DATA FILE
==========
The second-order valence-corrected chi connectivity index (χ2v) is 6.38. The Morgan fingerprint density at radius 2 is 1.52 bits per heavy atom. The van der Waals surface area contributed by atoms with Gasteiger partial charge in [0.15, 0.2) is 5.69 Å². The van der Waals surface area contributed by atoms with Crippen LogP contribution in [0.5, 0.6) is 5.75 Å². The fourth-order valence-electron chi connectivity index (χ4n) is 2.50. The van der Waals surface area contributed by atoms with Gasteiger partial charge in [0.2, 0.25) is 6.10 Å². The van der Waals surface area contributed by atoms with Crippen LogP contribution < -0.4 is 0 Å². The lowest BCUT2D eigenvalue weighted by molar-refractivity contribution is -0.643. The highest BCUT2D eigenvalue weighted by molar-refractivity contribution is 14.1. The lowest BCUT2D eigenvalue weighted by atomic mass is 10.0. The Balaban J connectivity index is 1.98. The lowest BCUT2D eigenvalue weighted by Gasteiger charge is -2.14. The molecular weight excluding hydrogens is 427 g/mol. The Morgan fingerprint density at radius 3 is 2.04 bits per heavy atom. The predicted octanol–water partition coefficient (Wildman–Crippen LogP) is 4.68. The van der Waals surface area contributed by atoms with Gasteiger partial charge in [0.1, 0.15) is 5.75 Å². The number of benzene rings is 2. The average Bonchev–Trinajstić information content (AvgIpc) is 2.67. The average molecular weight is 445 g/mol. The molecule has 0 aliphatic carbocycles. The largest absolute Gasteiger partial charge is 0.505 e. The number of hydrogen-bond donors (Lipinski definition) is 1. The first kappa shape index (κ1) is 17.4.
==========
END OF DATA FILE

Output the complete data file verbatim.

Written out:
The second-order valence-corrected chi connectivity index (χ2v) is 6.38. The Morgan fingerprint density at radius 2 is 1.52 bits per heavy atom. The van der Waals surface area contributed by atoms with Gasteiger partial charge in [0.15, 0.2) is 5.69 Å². The van der Waals surface area contributed by atoms with Crippen LogP contribution in [0.5, 0.6) is 5.75 Å². The fourth-order valence-electron chi connectivity index (χ4n) is 2.50. The van der Waals surface area contributed by atoms with Gasteiger partial charge in [0.2, 0.25) is 6.10 Å². The van der Waals surface area contributed by atoms with Crippen LogP contribution < -0.4 is 0 Å². The lowest BCUT2D eigenvalue weighted by molar-refractivity contribution is -0.643. The highest BCUT2D eigenvalue weighted by molar-refractivity contribution is 14.1. The lowest BCUT2D eigenvalue weighted by atomic mass is 10.0. The Balaban J connectivity index is 1.98. The lowest BCUT2D eigenvalue weighted by Gasteiger charge is -2.14. The molecular weight excluding hydrogens is 427 g/mol. The Morgan fingerprint density at radius 3 is 2.04 bits per heavy atom. The predicted octanol–water partition coefficient (Wildman–Crippen LogP) is 4.68. The van der Waals surface area contributed by atoms with Gasteiger partial charge in [0.1, 0.15) is 5.75 Å². The number of benzene rings is 2. The average Bonchev–Trinajstić information content (AvgIpc) is 2.67. The average molecular weight is 445 g/mol. The molecule has 0 aliphatic carbocycles. The largest absolute Gasteiger partial charge is 0.505 e. The number of hydrogen-bond donors (Lipinski definition) is 1. The first kappa shape index (κ1) is 17.4.